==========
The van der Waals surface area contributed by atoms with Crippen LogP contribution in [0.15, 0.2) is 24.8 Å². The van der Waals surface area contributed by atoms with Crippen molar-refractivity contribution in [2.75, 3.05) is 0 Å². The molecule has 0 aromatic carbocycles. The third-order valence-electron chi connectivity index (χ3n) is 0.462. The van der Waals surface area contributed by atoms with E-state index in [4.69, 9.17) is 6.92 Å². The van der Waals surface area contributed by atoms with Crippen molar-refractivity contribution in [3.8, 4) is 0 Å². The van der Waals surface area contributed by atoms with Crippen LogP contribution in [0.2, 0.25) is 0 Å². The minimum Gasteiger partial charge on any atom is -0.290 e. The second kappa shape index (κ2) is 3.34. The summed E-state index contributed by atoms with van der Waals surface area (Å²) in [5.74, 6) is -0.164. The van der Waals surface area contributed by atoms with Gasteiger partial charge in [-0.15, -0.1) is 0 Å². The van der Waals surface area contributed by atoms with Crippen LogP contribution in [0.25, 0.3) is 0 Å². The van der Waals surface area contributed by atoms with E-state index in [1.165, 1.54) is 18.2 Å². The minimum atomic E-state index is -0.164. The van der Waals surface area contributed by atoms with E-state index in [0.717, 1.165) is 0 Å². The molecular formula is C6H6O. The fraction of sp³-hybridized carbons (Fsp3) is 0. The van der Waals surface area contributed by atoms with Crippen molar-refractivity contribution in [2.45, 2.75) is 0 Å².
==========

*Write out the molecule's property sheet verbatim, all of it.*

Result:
The van der Waals surface area contributed by atoms with Crippen LogP contribution in [0.15, 0.2) is 24.8 Å². The van der Waals surface area contributed by atoms with Crippen molar-refractivity contribution in [2.75, 3.05) is 0 Å². The molecule has 0 aromatic carbocycles. The third-order valence-electron chi connectivity index (χ3n) is 0.462. The van der Waals surface area contributed by atoms with E-state index in [4.69, 9.17) is 6.92 Å². The van der Waals surface area contributed by atoms with Crippen molar-refractivity contribution in [3.8, 4) is 0 Å². The van der Waals surface area contributed by atoms with Crippen LogP contribution in [0.2, 0.25) is 0 Å². The minimum Gasteiger partial charge on any atom is -0.290 e. The second kappa shape index (κ2) is 3.34. The summed E-state index contributed by atoms with van der Waals surface area (Å²) in [5.74, 6) is -0.164. The van der Waals surface area contributed by atoms with Gasteiger partial charge in [-0.15, -0.1) is 0 Å². The van der Waals surface area contributed by atoms with Crippen LogP contribution in [0.25, 0.3) is 0 Å². The van der Waals surface area contributed by atoms with E-state index in [1.165, 1.54) is 18.2 Å². The minimum atomic E-state index is -0.164. The van der Waals surface area contributed by atoms with E-state index in [0.717, 1.165) is 0 Å². The molecular formula is C6H6O. The fraction of sp³-hybridized carbons (Fsp3) is 0. The van der Waals surface area contributed by atoms with Crippen molar-refractivity contribution in [2.45, 2.75) is 0 Å².